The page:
T aschen Publishers has released the 650-page book Sneaker Freaker. The Ultimate Sneaker Book. Simon Wood, editor-in-chief of Sneaker Freaker magazine and author of this book, says that it is the most comprehensive description of the 100-year evolution of sneakers. The book is accompanied by many archival photos in addition to a breakdown of iconic collaborations and models, stories about industry protagonists, and interviews.
Simon talked in an interview with DTF Magazine about his work on the book, a turning point in the history of sneakers, and why brands are no longer creating revolutionary products
— What was the most difficult thing for you compiling the book and working on it?
— The hardest part of working on The Ultimate Sneaker Book was knowing when to stop. It’s a lot harder than it sounds when almost 700 pages have already been written.
— The description of the book mentions that it covers a hundred-year history of sneakers. What did you eventually take as a starting point?
— It has everything from Chuck Taylor to Kanye, including information on the Reebok Pump, Nike ACG, Vision, Airwalk, Troop and the Air Max franchise and it makes the book the most comprehensive lesson in shoe history ever written. About half is all-new content made for the book, the rest came from Sneaker Freaker magazine and a few of our publishing projects.
The starting point we agreed on was the Converse All Star, which dates back to the early 1900s. If we take into account the fact that this model is the best seller of all time and has the most iconic design in my opinion, we did not make a wrong choice. The odd thing is that a complete history of the All Star had never been written before. We were given access to Converse’s archive in Boston and uncovered some amazing info about the dozens of different versions released over the years.
— Could you say what was the main catalyst for the popularity of sneakers? In your opinion, when did this crucial moment occur when sneakers became a cult rather than just shoes?
— There are many points where pop culture and sports footwear intersect, but I’d say that the cult of sneakers can be traced back to Michael Jordan and Nike joining forces. Considering Tinker Hatfield’s supreme design skills, Nike’s genius marketing department and MJ’s immense career accomplishments, it’s not surprising Air Jordan became a billion dollar brand.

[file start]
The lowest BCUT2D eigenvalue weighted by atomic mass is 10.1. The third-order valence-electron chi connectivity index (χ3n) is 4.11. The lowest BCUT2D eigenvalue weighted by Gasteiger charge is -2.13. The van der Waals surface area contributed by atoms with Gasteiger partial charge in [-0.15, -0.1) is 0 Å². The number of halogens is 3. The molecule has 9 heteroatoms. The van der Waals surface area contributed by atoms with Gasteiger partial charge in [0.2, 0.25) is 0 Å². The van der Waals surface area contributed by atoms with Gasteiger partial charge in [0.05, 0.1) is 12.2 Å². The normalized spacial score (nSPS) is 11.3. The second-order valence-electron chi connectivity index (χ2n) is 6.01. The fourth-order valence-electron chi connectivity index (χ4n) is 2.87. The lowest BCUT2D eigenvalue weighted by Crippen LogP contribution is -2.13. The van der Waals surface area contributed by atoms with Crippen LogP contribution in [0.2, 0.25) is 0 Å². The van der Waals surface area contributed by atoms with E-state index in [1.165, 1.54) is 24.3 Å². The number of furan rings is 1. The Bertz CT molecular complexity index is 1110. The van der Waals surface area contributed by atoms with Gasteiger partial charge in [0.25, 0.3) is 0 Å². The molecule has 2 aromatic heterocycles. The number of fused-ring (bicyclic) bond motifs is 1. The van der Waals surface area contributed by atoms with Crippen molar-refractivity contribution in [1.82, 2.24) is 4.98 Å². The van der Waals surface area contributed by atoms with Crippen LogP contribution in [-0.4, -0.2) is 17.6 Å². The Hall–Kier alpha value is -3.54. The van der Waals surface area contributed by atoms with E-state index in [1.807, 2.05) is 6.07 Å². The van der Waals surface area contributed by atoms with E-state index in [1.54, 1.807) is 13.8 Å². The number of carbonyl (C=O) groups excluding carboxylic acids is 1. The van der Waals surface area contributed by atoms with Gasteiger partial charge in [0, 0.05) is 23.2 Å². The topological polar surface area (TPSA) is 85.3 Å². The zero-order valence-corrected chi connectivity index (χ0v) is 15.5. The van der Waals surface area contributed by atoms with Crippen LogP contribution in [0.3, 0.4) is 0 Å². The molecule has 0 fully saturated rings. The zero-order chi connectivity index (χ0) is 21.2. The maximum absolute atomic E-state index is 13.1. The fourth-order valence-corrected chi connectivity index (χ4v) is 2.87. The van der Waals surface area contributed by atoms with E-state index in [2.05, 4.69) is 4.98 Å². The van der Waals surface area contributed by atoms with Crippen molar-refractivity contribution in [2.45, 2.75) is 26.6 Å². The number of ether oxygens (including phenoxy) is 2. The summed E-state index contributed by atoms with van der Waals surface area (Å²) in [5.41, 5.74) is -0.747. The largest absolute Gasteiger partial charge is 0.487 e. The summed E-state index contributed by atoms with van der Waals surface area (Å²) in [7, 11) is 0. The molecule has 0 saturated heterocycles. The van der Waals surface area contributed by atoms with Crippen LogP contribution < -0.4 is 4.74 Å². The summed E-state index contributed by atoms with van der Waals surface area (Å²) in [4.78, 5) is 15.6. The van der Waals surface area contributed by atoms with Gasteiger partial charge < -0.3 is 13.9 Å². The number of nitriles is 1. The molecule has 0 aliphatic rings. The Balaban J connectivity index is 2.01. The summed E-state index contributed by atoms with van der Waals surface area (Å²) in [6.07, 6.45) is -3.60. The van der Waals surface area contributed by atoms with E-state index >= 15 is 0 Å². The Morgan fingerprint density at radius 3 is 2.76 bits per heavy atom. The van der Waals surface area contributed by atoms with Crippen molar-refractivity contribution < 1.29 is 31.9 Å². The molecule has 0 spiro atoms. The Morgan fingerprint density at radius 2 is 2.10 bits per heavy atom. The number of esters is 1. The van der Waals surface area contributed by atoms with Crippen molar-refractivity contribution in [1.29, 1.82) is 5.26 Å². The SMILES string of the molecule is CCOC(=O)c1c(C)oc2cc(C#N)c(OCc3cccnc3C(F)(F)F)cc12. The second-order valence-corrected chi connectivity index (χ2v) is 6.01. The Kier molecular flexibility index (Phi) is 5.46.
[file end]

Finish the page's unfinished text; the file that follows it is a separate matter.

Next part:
It’s the deep cultural hooks, starting with the Black Toe release to the iconic Jumpman image and Spike Lee as Mars Blackmon (this is about the film «She’s Gotta Have It», directed by Spike Lee in 1986, where he played Blackmon — this is a note from DTF Magazine) and not mentioning Do the Right Thing and Space Jam. They make Jordan’s legacy so enduring.
— There are thoughts it becomes more and more difficult for brands to create something really new and revolutionary…
— I do agree that it is getting harder to create revolutionary new footwear. It has been a long time since Nike launched Air and Reebok developed Pump, so it’s clear that groundbreaking ideas only come along every so often. Sneaker brands are more focused on developing new cushioning compounds like Boost and React than mechanical engineering today. Nike does have HyperAdapt, but digital technology and sneakers have never really been interconnected, despite repeated attempts like the PUMA Computer Shoe and the adidas 1 project.
The evolution of sneaker design currently relies more on aesthetics than gimmicky tech concepts, which is apparent when you look at the 2018 hype around fashion shoes like the Triple S by Balenciaga, which has zero connection to the idea of running faster or jumping higher.
— How long, in your opinion, will the surging popularity of sneakers continue? What does it depend on?
— After I started Sneaker Freaker in 2002, there were several times when I wondered whether the scene would pop and disappear like the fads for yo yos or hula hoops. But I long stopped worrying about whether that might happen — the scene is just too pervasive, too creative, and too enticing on multiple levels. Sneakers are so entrenched in the NBA, rap music and social media, not to mention reseller hustling, that I just can’t see its influence dissolving. As long as Nike and adidas continue to battle for supremacy, the health of the sneaker scene seems assured.
— When should we expect the next edition of your book, paying attention to the speed which the sneaker industry and culture develop with?
— We just finished a book for New Balance about their 997 runner, and we’re about to start documenting the history of Saucony. Aside from that, we have started work on a follow-up to The Ultimate Sneaker Book, though it doesn’t have a completion date just yet. It’s funny how print is supposedly dead but all we seem to do is make books!
All photos provided to the DTF Magazine by Simon Wood
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